Redundancies Strike UNSW Mental Health Services, But Pre-approved Extra Funding Will Offset Potential Loss of Care

By Marc-Daniel Sidarous

Ten psychologists at UNSW Counselling and Psychological Services (CAPS) have accepted voluntary redundancies as part of cost-saving measures at the university.

The psychologists, who equated to 5.8 full-time positions, agreed to leave when revenue shortfalls brought about by the COVID-19 pandemic led the university to extreme cost-saving measures. The psychologists are staggering their withdrawals over six months to minimise student disruption.

An approved business case from 2019, obtained exclusively by Tharunka, provides an extra $5.5 million over 6 years for a total restructure of mental health care at UNSW. According to the Director of Health and Wellbeing at UNSW, Dr Bill Kefalas, the additional funds and staff should offset any potential downside from the redundancies.

According to one source, the original business case was for $20 million but was scaled back due to financial difficulties the university faced pre-coronavirus.

The redundancies were not a part of the business case.

‘The fact we got the business case…gave us the staff to fill the gap [caused by the redundancies]’, Dr Kefalas told this reporter.

Neil Morris, Vice-President of Campus Life and Community Engagement, told Tharunka the need for additional funds and a total restructure of mental health services at UNSW was brought about by a review conducted by Price Waterhouse Coopers. The review found severe inadequacies in mental health treatment at UNSW, including students in crisis presenting to CAPS to only be seen by a receptionist, staff unsure of where to refer students in distress and several complaints from students using CAPS currently.

In 2019, 86% of first-time presenters to CAPS were diagnosed as having either high or very high levels of psychological distress. More disturbingly, nearly 45% of first-time attendees disclosed thoughts or attempts to harm themselves or other people.

The new structure will see a triage-like system implemented, similar to that found in a hospital emergency room. The hope is students will see a trained mental health professional straight away, or as soon as practicable, who will then refer the student to the appropriate level of care based on their needs.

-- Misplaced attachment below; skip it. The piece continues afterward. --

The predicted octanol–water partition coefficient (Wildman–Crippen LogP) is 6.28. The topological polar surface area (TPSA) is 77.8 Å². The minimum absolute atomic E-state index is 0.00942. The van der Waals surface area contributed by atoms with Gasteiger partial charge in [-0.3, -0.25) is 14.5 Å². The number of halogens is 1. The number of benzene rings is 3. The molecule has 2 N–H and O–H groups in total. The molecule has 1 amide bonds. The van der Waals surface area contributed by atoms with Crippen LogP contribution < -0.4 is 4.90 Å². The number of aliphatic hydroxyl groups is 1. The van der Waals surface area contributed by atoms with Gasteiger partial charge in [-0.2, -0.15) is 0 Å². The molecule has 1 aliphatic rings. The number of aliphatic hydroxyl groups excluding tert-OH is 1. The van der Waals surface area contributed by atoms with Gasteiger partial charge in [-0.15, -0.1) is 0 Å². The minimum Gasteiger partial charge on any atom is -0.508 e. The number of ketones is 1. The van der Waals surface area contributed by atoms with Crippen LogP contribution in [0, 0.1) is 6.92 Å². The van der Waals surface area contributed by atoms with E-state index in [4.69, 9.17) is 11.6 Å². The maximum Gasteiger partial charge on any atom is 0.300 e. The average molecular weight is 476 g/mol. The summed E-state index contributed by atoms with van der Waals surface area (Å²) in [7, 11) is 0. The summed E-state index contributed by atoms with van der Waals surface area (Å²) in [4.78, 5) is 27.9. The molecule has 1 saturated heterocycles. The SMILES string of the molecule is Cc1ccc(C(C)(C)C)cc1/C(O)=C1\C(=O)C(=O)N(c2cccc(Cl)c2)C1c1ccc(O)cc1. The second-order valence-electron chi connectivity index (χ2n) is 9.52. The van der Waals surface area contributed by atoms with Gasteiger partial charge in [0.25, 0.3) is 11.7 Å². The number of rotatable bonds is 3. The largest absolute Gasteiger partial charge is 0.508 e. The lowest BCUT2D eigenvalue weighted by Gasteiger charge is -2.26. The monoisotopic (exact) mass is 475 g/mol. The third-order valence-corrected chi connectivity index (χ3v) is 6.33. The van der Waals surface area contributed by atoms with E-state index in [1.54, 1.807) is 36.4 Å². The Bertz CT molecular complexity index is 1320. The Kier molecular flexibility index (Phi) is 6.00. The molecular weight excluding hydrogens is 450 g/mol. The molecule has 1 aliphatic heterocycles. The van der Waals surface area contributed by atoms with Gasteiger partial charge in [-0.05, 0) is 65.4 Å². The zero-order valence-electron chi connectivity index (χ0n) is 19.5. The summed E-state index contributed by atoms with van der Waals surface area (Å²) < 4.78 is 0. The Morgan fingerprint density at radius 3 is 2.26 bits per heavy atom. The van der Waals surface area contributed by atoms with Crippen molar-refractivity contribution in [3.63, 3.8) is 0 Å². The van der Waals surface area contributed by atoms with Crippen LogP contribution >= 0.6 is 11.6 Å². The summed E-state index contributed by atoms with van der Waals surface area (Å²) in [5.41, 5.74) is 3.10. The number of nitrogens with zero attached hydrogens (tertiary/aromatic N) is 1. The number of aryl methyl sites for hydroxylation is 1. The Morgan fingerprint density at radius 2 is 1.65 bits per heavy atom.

The university is also investing in a 24-hour mental health hotline for students and staff to seek guidance, providing extra resources for colleges and international students, and training more staff in mental health first aid.

The rationale for the restructure is that students in more need should be able to see a psychologist sooner. Under the old system, all students, no matter their level of severity, would see a psychologist on a first-come, first-serve basis.

Dr Kefalas says although there will be less psychologists to see acute cases as a result of the redundancies, a mixture of referring less severe cases to more appropriate treatments and hiring outside contractors will mean no student will be prevented from seeing a mental health professional in a timely manner.

‘There is no worry about a backlog’, Dr Kefalas says.

Manu Risoldi, the outgoing President of the SRC, is optimistic about the changes.

‘I am of the opinion it is a good thing. Unfortunately, there hasn’t been much communication with students and it will make them think the worst.’

The real stress-test, however, will come in 2021, when the university is expecting more students back on campus. In particular, with the news of a COVID-19 vaccine close to completion, UNSW may see international student levels at pre-pandemic levels.

The restructure will see CAPS renamed to ‘Psychology and Wellness’. The new service will remain a part of the UNSW Health department, sitting within the Wellbeing portfolio overseen by the Pro Vice Chancellor (Education). Four staff from the ‘Student Support and Success’ and ‘Equitable Learning Services’ teams with some psychological training will transfer into this new space, to aid moderate and lower risk cases.

The only way to get a Medicare rebate for psychological services is to obtain a ‘mental health care plan’ from a GP. Until recently, the Medicare rebate was capped at 10 sessions. The Federal Government announced in the last budget this would be expanded to 20 sessions.

Unlike at most psychological services, UNSW does not charge students more than the Government rebate. Both Neil Morris and Dr Kefalas are assuring students this will continue to be the case.

‘There will be no out-of-pocket costs for students under the new model,’ Mr Morris said.

Professor Merlin Crossley, Deputy Vice Chancellor (Academic), provided the following statement in response to questions from Tharunka.

‘UNSW’s mental health resources available for students on campus will increase in 2021.’

‘The University’s business case for the restructuring of mental health services provides a $5.5m uplift in spend on services. CAPS staff taking voluntary redundancy will be replaced by trained psychologists who will provide longer hours to increase the coverage for students and provide more available consult time per week.’

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